However, the other intriguing Jaguar here is the XK150 FHC parked beside the timing area. It appears like it might have an ‘S’ badge on the door, and while the registration plate can be seen on other images, it is too out of focus to read.

Would anyone know who might have owned it? They must have been a key person involved with that meeting. Perhaps it belonged to the Clerk of Course?

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C-TYPE XKC037 INDERSTOOD AT LAST

June 4, 2020

It is a car which has defied all the odds to survive almost totally original, yet it has never been fully understood and linked to images from all stages of its career.

This amazing and unique 1955 colour image of the car being towed to Bathurst by its owner hints at much more.

It is very well known in Australia as the car imported by Cessnock doctor John Boorman, and crashed heavily twice by him. It was repaired and raced by Frank Gardner, then passed through many hands before it was acquired by Ian Cummins in the early 1970s.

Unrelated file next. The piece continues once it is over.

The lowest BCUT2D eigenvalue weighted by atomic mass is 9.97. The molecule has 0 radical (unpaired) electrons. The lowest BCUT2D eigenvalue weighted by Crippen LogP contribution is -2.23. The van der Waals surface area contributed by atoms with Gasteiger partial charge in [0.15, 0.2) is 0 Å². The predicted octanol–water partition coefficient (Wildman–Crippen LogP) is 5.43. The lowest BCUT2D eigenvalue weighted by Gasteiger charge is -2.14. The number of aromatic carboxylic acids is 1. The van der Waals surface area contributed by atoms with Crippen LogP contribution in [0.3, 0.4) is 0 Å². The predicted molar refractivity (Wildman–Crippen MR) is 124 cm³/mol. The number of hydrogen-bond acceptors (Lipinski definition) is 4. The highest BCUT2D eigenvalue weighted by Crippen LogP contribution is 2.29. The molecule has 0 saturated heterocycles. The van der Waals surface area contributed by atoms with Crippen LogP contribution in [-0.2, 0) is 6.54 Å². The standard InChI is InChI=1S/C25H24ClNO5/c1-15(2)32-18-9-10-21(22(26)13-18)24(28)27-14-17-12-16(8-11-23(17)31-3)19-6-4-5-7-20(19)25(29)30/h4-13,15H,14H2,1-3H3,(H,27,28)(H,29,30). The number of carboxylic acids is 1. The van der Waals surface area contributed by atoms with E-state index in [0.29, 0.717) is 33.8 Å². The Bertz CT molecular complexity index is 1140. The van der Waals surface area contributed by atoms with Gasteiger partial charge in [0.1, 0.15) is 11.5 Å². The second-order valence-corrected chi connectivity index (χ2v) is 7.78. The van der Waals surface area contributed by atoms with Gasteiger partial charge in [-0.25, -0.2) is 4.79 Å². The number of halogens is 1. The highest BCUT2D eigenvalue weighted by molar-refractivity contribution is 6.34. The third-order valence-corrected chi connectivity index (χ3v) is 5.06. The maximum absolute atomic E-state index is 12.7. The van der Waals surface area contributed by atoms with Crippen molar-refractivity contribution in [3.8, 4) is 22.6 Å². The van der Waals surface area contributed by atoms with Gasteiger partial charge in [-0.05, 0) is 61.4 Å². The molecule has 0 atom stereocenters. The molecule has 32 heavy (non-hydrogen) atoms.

Ian fully restored it for the first time, but it still remained with a non-standard bonnet.

Ot was built by the factory for Le Mans in 1953, and race debuted as a factory entry by Stirling Moss at Silverstone – who rolled it. After being repaired overnight it started second on Sunday.

It next went to a Kenyan owner who raced it in Europe including Northern Ireland (crashed heavily again), Silverstone and Reims.

Then it came to Australia where Dr Boorman won in it, and Frank Gardner scored almost countless wins to set up his career in Europe.

It has since then been to the USA for some years and is now back in Europe.